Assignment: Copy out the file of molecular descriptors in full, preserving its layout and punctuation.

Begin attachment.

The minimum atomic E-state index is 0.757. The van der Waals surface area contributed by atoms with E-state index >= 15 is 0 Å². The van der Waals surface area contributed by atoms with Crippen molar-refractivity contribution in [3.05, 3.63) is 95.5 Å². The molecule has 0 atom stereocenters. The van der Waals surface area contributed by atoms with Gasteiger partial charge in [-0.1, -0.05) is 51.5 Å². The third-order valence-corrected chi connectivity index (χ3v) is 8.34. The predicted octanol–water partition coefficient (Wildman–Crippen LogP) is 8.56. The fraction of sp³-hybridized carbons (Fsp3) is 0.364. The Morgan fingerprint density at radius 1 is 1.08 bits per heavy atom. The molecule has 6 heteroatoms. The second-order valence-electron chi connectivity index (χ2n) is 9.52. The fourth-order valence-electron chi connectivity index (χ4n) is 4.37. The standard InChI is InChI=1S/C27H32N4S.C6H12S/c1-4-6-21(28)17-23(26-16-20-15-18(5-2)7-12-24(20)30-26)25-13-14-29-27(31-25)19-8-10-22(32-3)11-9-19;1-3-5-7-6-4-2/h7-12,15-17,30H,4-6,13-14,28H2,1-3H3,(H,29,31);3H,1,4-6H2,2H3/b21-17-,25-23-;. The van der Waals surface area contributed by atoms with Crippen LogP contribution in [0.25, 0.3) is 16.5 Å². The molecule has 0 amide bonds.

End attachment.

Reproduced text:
The minimum atomic E-state index is 0.757. The van der Waals surface area contributed by atoms with E-state index >= 15 is 0 Å². The van der Waals surface area contributed by atoms with Crippen molar-refractivity contribution in [3.05, 3.63) is 95.5 Å². The molecule has 0 atom stereocenters. The van der Waals surface area contributed by atoms with Gasteiger partial charge in [-0.1, -0.05) is 51.5 Å². The third-order valence-corrected chi connectivity index (χ3v) is 8.34. The predicted octanol–water partition coefficient (Wildman–Crippen LogP) is 8.56. The fraction of sp³-hybridized carbons (Fsp3) is 0.364. The Morgan fingerprint density at radius 1 is 1.08 bits per heavy atom. The molecule has 6 heteroatoms. The second-order valence-electron chi connectivity index (χ2n) is 9.52. The fourth-order valence-electron chi connectivity index (χ4n) is 4.37. The standard InChI is InChI=1S/C27H32N4S.C6H12S/c1-4-6-21(28)17-23(26-16-20-15-18(5-2)7-12-24(20)30-26)25-13-14-29-27(31-25)19-8-10-22(32-3)11-9-19;1-3-5-7-6-4-2/h7-12,15-17,30H,4-6,13-14,28H2,1-3H3,(H,29,31);3H,1,4-6H2,2H3/b21-17-,25-23-;. The van der Waals surface area contributed by atoms with Crippen LogP contribution in [0.25, 0.3) is 16.5 Å². The molecule has 0 amide bonds.